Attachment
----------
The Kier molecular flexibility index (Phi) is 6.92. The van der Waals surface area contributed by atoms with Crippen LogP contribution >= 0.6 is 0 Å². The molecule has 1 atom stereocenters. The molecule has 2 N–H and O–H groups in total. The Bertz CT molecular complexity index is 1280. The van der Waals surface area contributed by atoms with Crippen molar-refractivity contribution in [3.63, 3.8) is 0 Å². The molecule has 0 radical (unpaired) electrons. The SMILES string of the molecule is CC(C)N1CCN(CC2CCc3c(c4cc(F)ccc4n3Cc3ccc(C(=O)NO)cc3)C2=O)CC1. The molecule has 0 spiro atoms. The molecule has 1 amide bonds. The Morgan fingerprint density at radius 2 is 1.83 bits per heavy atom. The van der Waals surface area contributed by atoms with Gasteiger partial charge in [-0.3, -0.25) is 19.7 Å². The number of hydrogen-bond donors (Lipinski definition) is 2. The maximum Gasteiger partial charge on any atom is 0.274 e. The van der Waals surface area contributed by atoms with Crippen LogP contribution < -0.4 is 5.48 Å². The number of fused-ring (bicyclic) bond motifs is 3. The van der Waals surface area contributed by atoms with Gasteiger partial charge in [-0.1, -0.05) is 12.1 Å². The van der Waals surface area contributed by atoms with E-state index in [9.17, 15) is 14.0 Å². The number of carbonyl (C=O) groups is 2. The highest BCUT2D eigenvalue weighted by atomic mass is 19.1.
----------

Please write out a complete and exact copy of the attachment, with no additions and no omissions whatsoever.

The Kier molecular flexibility index (Phi) is 6.92. The van der Waals surface area contributed by atoms with Crippen LogP contribution >= 0.6 is 0 Å². The molecule has 1 atom stereocenters. The molecule has 2 N–H and O–H groups in total. The Bertz CT molecular complexity index is 1280. The van der Waals surface area contributed by atoms with Crippen molar-refractivity contribution in [3.63, 3.8) is 0 Å². The molecule has 0 radical (unpaired) electrons. The SMILES string of the molecule is CC(C)N1CCN(CC2CCc3c(c4cc(F)ccc4n3Cc3ccc(C(=O)NO)cc3)C2=O)CC1. The molecule has 0 spiro atoms. The molecule has 1 amide bonds. The Morgan fingerprint density at radius 2 is 1.83 bits per heavy atom. The van der Waals surface area contributed by atoms with Gasteiger partial charge in [-0.3, -0.25) is 19.7 Å². The number of hydrogen-bond donors (Lipinski definition) is 2. The maximum Gasteiger partial charge on any atom is 0.274 e. The van der Waals surface area contributed by atoms with Crippen LogP contribution < -0.4 is 5.48 Å². The number of fused-ring (bicyclic) bond motifs is 3. The van der Waals surface area contributed by atoms with Gasteiger partial charge in [-0.1, -0.05) is 12.1 Å². The van der Waals surface area contributed by atoms with E-state index in [9.17, 15) is 14.0 Å². The number of carbonyl (C=O) groups is 2. The highest BCUT2D eigenvalue weighted by atomic mass is 19.1.